Directors noted the close linkage between fiscal sustainability and financial sector stability, and the indicators compiled by the Eastern Caribbean Central Bank, which showed that the overall financial condition of the banking system appears sound. In view of the government's majority interest in the National Bank, they welcomed the recent issuance of shares by the National Bank, which had strengthened its capital and broadened its ownership base. However, Directors emphasized the importance of continuing in this direction and, crucially, phasing out the National Bank's role as the main source of finance to the public sector, while reducing its reliance on the social security system for funding. In a broader regional context, they saw merit in an independent assessment of all locally-owned banks in the currency union, which, together with a review of competition in the financial system, might also shed light on the high level of banking spreads.

Directors welcomed the authorities' progress in identifying and beginning to address weaknesses in offshore sector regulation. They stressed, however, that additional efforts were needed to remedy the inadequate staffing of the Financial Services Commission as well as the absence of consolidated supervision and full record keeping by companies and trust services providers. In the area of efforts to counter money laundering and terrorist financing, Directors underscored an urgent need to strengthen enforcement and sanctions. These priorities, they noted, would need to be pursued at the regional level also.

Directors considered that the exchange rate regime operated by the Eastern Caribbean Central Bank has served St. Kitts and Nevis well—fostering price stability, investor confidence, and broadly satisfactory rates of economic growth. In an increasingly complex external environment however, policies must remain adequately supportive of the exchange rate peg. This calls for determined efforts to strengthen the fiscal position, reduce the public debt, and ensure a sound and well-regulated financial sector. Progress in reforming the public sector will also be crucial in this connection—together with policies to enhance labor productivity and assure satisfactory competitiveness.

Directors emphasized the importance for economic analysis and policymaking of reliable and timely economic statistics. They commended the authorities for the progress made to date, especially in the central government finances, and urged them to seek technical assistance from the Caribbean Regional Technical Assistance Centre (CARTAC) and other agencies to address the remaining weaknesses. Priority areas in this regard are private capital flows and debt, public enterprise finances, and labor market statistics. More broadly, Directors stressed the importance of assuring a high degree of transparency.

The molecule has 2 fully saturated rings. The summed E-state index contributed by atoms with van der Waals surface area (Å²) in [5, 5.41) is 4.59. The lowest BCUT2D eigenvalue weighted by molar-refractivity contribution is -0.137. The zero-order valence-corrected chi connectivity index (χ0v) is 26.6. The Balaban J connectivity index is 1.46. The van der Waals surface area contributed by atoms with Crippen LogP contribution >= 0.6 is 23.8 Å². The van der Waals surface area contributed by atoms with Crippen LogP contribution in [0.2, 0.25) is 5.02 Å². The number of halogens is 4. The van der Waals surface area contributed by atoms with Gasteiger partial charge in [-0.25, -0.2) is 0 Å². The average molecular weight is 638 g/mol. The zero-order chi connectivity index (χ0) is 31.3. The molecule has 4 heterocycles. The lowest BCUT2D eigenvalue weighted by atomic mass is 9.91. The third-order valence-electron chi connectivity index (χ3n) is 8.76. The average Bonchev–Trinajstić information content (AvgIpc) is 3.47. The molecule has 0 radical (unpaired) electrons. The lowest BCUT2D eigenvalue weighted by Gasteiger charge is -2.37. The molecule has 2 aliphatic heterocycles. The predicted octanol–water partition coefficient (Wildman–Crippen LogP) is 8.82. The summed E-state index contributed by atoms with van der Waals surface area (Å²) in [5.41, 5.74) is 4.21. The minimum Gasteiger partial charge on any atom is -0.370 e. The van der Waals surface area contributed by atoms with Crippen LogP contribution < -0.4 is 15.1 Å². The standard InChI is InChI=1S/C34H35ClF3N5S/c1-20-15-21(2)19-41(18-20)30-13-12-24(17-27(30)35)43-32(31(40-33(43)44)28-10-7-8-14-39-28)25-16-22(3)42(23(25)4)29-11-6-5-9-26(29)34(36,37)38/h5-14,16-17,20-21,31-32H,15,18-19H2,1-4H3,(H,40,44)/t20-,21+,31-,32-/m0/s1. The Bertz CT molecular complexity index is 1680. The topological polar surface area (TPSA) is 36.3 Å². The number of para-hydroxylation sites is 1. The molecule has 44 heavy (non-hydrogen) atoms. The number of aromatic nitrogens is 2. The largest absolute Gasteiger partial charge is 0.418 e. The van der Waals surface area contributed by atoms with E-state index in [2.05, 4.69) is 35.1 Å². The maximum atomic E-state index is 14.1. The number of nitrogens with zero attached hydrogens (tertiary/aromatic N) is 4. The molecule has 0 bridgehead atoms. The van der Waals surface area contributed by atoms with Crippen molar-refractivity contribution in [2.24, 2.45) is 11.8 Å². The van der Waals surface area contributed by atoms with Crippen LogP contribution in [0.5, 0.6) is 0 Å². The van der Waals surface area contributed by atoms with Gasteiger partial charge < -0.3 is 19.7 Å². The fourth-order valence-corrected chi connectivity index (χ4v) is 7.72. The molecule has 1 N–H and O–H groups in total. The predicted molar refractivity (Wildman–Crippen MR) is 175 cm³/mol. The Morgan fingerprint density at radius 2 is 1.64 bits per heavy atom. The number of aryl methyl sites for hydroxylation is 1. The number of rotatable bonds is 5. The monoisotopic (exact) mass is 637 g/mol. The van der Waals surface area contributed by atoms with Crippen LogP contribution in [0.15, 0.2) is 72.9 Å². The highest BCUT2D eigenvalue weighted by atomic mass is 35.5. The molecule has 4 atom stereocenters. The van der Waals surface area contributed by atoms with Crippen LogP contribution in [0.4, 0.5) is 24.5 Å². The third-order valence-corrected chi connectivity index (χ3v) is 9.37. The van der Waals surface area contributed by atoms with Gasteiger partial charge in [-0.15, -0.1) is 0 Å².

St. Kitts and Nevis: Selected Economic Indicators






(Annual percentage change)

Real economy


Real GDP





GDP deflator





Consumer prices, end of year





Consumer prices, period average





(In percent of GDP)

Public finances


Central government overall balance





Revenues and grants





Expenditure and net lending





Total public sector debt, end of period 1/





(In percent of GDP, unless otherwise indicated)

External sector


Current account balance





Trade balance





Net capital inflows 2/





Export volume 3/





Import volume 3/





Tourism receipts 3/





Real effective exchange, index 1990=100 4/





External public sector debt





(Percentage change in relation to broad money at the beginning of the period)

Money and credit


Net foreign assets





Net domestic assets





Credit to public sector





Credit to private sector





Broad money





Sources: Data provided by the authorities, and IMF staff estimates.

1/ Public sector debt excluding owed to the Social Security Board.

2/ Includes errors an omissions.


3/ Percentage change.


4/ Index at end-of-period (deterioration -).


1 Under Article IV of the IMF's Articles of Agreement, the IMF holds bilateral discussions with members, usually every year. A staff team visits the country, collects economic and financial information, and discusses with officials the country's economic developments and policies. On return to headquarters, the staff prepares a report, which forms the basis for discussion by the Executive Board. At the conclusion of the discussion, the Managing Director, as Chairman of the Board, summarizes the views of Executive Directors, and this summary is transmitted to the country's authorities.